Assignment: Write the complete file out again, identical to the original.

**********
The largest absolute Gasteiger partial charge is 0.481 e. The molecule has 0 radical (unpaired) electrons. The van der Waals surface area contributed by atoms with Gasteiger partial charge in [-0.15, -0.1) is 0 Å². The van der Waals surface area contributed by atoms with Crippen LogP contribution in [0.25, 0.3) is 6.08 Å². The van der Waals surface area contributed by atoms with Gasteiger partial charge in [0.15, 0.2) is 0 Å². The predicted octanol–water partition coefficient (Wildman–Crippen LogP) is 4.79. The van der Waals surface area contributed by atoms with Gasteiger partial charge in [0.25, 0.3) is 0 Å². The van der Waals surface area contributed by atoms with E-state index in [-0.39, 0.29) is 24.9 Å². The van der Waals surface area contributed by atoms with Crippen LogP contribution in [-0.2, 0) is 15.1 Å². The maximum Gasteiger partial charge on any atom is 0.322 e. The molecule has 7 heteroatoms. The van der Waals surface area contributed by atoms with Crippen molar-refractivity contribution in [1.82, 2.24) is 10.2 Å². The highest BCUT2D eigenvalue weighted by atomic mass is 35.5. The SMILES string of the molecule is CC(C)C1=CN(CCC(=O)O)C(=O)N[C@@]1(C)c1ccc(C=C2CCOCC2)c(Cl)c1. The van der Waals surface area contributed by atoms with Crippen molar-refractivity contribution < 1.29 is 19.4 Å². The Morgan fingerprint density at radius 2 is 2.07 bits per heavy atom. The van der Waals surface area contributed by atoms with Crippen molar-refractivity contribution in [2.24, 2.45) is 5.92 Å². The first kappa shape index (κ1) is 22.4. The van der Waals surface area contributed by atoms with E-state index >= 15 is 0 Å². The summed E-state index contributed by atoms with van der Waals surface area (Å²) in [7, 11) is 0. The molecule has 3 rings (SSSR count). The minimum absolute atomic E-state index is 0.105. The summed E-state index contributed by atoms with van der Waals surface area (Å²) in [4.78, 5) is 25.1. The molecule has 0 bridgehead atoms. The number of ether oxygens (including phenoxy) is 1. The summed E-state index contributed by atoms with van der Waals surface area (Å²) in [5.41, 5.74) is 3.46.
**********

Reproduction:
The largest absolute Gasteiger partial charge is 0.481 e. The molecule has 0 radical (unpaired) electrons. The van der Waals surface area contributed by atoms with Gasteiger partial charge in [-0.15, -0.1) is 0 Å². The van der Waals surface area contributed by atoms with Crippen LogP contribution in [0.25, 0.3) is 6.08 Å². The van der Waals surface area contributed by atoms with Gasteiger partial charge in [0.15, 0.2) is 0 Å². The predicted octanol–water partition coefficient (Wildman–Crippen LogP) is 4.79. The van der Waals surface area contributed by atoms with Gasteiger partial charge in [0.25, 0.3) is 0 Å². The van der Waals surface area contributed by atoms with E-state index in [-0.39, 0.29) is 24.9 Å². The van der Waals surface area contributed by atoms with Crippen LogP contribution in [-0.2, 0) is 15.1 Å². The maximum Gasteiger partial charge on any atom is 0.322 e. The molecule has 7 heteroatoms. The van der Waals surface area contributed by atoms with Crippen molar-refractivity contribution in [1.82, 2.24) is 10.2 Å². The highest BCUT2D eigenvalue weighted by atomic mass is 35.5. The SMILES string of the molecule is CC(C)C1=CN(CCC(=O)O)C(=O)N[C@@]1(C)c1ccc(C=C2CCOCC2)c(Cl)c1. The van der Waals surface area contributed by atoms with Crippen molar-refractivity contribution < 1.29 is 19.4 Å². The Morgan fingerprint density at radius 2 is 2.07 bits per heavy atom. The van der Waals surface area contributed by atoms with Crippen molar-refractivity contribution in [2.24, 2.45) is 5.92 Å². The first kappa shape index (κ1) is 22.4. The van der Waals surface area contributed by atoms with E-state index >= 15 is 0 Å². The summed E-state index contributed by atoms with van der Waals surface area (Å²) in [7, 11) is 0. The molecule has 3 rings (SSSR count). The minimum absolute atomic E-state index is 0.105. The summed E-state index contributed by atoms with van der Waals surface area (Å²) in [4.78, 5) is 25.1. The molecule has 0 bridgehead atoms. The number of ether oxygens (including phenoxy) is 1. The summed E-state index contributed by atoms with van der Waals surface area (Å²) in [5.41, 5.74) is 3.46.